• Minimum 5 years professional experience in social justice and LGBT rights issues in the U.S. and internationally
  • Excellent analytical, oral presentation, writing, and interpersonal skills
  • Fluency in a second language
  • Familiarity with philanthropy and nonprofit sector issues in the U.S. and developing countries are highly desirable
  • The ability to work closely with colleagues in a collaborative team environment and with grantees of diverse backgrounds and perspectives is critical
  • Excellent people skills, high energy, strategic and actionable thinking and commitment level are required
Salary is based on experience and on the Foundation’s commitment to internal equity. A generous benefits package is provided.
Application Process
Please send resume and cover letter to Indicate "Program Officer, Global LGBT Social Justice Portfolio” in the subject line. Mailed applications should be sent to:
Human Resources 
Arcus Foundation 
44 West 28th Street, 17th Floor 
New York, NY 10011

Policy and Events Intern at Fair Trials International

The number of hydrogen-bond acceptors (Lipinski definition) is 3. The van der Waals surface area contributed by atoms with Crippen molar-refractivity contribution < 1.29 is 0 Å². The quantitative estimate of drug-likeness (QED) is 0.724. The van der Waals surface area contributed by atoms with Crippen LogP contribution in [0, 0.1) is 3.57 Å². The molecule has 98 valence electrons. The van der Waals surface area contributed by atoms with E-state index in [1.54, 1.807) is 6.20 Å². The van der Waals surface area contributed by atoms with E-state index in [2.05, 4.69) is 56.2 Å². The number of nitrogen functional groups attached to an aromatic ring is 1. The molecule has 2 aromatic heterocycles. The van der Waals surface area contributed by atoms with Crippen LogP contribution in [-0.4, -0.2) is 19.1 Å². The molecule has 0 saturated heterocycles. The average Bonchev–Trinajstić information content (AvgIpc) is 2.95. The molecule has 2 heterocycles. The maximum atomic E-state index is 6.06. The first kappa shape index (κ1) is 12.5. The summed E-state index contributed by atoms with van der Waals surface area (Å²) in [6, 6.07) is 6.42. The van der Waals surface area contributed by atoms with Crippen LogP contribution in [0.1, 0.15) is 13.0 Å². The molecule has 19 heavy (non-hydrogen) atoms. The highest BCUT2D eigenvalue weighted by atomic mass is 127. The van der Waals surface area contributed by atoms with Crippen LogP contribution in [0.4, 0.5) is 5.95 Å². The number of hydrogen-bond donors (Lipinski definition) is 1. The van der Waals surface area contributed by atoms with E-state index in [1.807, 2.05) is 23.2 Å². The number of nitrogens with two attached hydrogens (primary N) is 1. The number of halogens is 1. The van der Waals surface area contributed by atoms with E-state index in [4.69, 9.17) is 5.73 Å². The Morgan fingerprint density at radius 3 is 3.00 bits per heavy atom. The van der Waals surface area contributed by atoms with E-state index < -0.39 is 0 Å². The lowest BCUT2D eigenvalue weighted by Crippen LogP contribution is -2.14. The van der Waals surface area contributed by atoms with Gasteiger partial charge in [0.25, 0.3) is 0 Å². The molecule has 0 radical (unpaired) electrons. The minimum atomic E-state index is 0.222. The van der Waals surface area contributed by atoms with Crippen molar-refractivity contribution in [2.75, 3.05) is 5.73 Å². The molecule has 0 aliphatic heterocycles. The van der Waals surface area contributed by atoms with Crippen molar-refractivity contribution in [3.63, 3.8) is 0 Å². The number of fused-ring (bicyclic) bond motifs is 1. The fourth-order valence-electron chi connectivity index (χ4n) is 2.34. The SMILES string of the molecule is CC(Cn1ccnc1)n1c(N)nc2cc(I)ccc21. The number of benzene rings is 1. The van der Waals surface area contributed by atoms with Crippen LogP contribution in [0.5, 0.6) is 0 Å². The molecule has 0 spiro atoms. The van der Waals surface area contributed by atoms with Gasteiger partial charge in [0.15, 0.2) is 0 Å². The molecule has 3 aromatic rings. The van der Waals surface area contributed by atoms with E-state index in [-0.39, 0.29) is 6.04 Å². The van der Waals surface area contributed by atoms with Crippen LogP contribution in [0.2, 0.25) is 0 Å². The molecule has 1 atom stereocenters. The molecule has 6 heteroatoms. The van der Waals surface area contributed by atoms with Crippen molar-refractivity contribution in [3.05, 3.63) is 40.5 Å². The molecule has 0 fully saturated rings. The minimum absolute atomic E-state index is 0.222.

For candidate briefing and role description please visit:
Must have completed a law degree or law conversion course.
Demonstrates an interest in human rights law, criminal law and the rule of law.
Highly organised and able to prioritise a workload.
A willingness to be flexible according to the demands of the organisation.
Capable legal researcher.
Excellent communications skills.
Ability to work independently and manage own time.
Ability to summarise cases and present them in clear and compelling language.
Knowledge of Microsoft Office and good general office skills.
Experience of events organisation desirable.
European languages desirable.
Please send a CV and covering letter to

Tuesday, April 26, 2011

Advocacy Associate at the American Immigration Lawyers Association

Highly-motivated professional with legislative experience, participate in lobbying Congress and representing AILA in various external capacities, support grassroots initiatives and a wide range of government affairs activities, advocate for fair and reasonable immigration law and policy.
We are -